A former Catholic priest and Labor official who traveled to poor Asian countries to film himself sexually exploiting vulnerable boys has been sentenced to at least 14 years in prison.
Peter Andrew Hansen, 63, pleaded guilty in the NSW District Court in Sydney on 31 charges.
These include producing child pornography in Vietnam and the Philippines, distributing child exploitation material and engaging in sexual activities with nine boys.
The former Melbourne priest, Labor Party official and lawyer was arrested at Sydney airport in October 2018 on his way back from Vietnam.
After a day and a half reading his sentencing comments, Judge Bennett sentenced the fluent Vietnamese speaker to 19 years in prison on Friday with a 14-year unconditional period.
Former Catholic priest and Labor official Peter Andrew Hansen (pictured), 63, traveled to poor Asian countries to sexually exploit vulnerable boys
The former Melbourne priest, Labor Party official and lawyer was arrested at Sydney airport in October 2018 on his way back from Vietnam
“He is one of the base individuals who has created abhorrent products for his own sexual pleasure, using children who had been made vulnerable by the conditions in their homeland,” Bennett said.
Hansen’s offense included paying sums – sometimes the equivalent of $7.50 – to boys to pose for pornographic photos in his hotel rooms, and to engage in sexual activity with other boys or with him.
His planning and organization included acquiring a space for his “sexual adventures,” which had a limited risk of exposure, the judge said.
He rejected Hansen’s evidence that he was using the material for “sexual comfort” rather than sexual arousal.
Hansen, who was a Catholic priest in the Archdiocese of Melbourne until he resigned in 2011, claimed watching the images was “almost soothing, it eased my anxiety.”
But the judge found that he was motivated by his sexual interest in boys and willing to exploit their limited resources in their home country.
Hansen had admitted to using child porn when he was a priest.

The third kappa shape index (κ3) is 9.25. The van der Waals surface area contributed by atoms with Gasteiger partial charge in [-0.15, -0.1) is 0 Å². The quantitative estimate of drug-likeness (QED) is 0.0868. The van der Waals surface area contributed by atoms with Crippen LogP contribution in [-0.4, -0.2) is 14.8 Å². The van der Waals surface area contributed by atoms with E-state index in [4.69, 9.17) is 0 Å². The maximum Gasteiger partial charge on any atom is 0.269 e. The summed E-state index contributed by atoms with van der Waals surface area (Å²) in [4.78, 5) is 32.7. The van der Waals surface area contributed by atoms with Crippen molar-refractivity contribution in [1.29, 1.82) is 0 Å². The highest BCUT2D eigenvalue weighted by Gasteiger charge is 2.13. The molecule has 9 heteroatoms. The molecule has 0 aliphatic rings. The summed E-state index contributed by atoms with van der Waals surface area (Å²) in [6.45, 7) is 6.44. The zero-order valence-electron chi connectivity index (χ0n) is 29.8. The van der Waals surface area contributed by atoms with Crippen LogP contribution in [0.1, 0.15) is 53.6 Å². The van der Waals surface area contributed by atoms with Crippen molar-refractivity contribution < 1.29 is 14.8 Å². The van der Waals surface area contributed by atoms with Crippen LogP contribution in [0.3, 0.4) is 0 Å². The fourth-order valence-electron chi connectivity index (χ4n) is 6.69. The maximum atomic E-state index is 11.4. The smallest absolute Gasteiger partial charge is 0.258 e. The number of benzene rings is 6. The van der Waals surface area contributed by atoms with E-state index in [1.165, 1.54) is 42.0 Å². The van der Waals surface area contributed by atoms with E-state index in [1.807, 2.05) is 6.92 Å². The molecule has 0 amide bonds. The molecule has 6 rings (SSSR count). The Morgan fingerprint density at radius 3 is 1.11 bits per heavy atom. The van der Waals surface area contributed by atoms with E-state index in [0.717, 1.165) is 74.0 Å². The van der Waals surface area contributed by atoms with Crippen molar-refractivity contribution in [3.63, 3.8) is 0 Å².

“I am not convinced that he is sincerely repentant,” the judge said.
He discovered that Hanson had the ability to manipulate and mislead those with whom he spoke about his transgression, including a psychiatrist.
Hansen’s proof that he didn’t appreciate the damage he was doing to the boys until he read their “beggars believe” victim statements.
The judge referred to online encrypted exchanges between Hansen, under the name Baga Tay, and another person named “Maliboy Hornbag.”
Hansen sent photos of boys and said he “hoped to keep the camera going” in the Philippines.
“I’m still figuring out how to get the most out of my pool weekend.”
He referred to news about the health of the king of Thailand.
Hansen’s offense included paying sums – sometimes the equivalent of $7.50 – to boys to pose for pornographic photos in his hotel rooms and engage in sexual activities with other boys or with him.
Peter Andrew Hansen, 63, pleaded guilty in the NSW District Court in Sydney on 31 charges. He has been sentenced to 14 years in prison without parole
“By my damn luck, he dies before I get there and everything is closed,” and he hoped he’ll “last long enough to move me.”
Maliboy Hornbag warned him not to spend too much money, saying ‘they are getting greedy, that’s how Manila is now’.
Hansen didn’t just answer that he wouldn’t spend too much, “I can’t.”
Hansen told Maliboy Hornbag that the highest amount he would pay the boys was 250 to 300 pesos plus a gift, outing and food.
But for “excellent performance” and “for the ones I really like, maybe I pump to 500 the most.”
The judge said the “appalling nature of the comments” in the messages alleviated Hansen’s attitude toward his “extreme misconduct.”
More than 100,000 pornographic files were found on his devices, dating back to 2008 and as recently as 2018.
A local agent had sent him pictures of guys on Facebook, under the guise of modeling shoots, and Hansen would tell him which guys he wanted to meet.
Hansen had looked after the boys and paid others to access them as well.
The judge found that he had no more than modest prospects for rehabilitation.
He gave him a 25 percent discount on his IOUs, noting that this meant that witnesses did not have to be called from abroad, but he thought the crown case was “extremely strong.”
The earliest date he will be eligible for parole is October 2032, after his sentence was retroactive to the time he was taken into custody.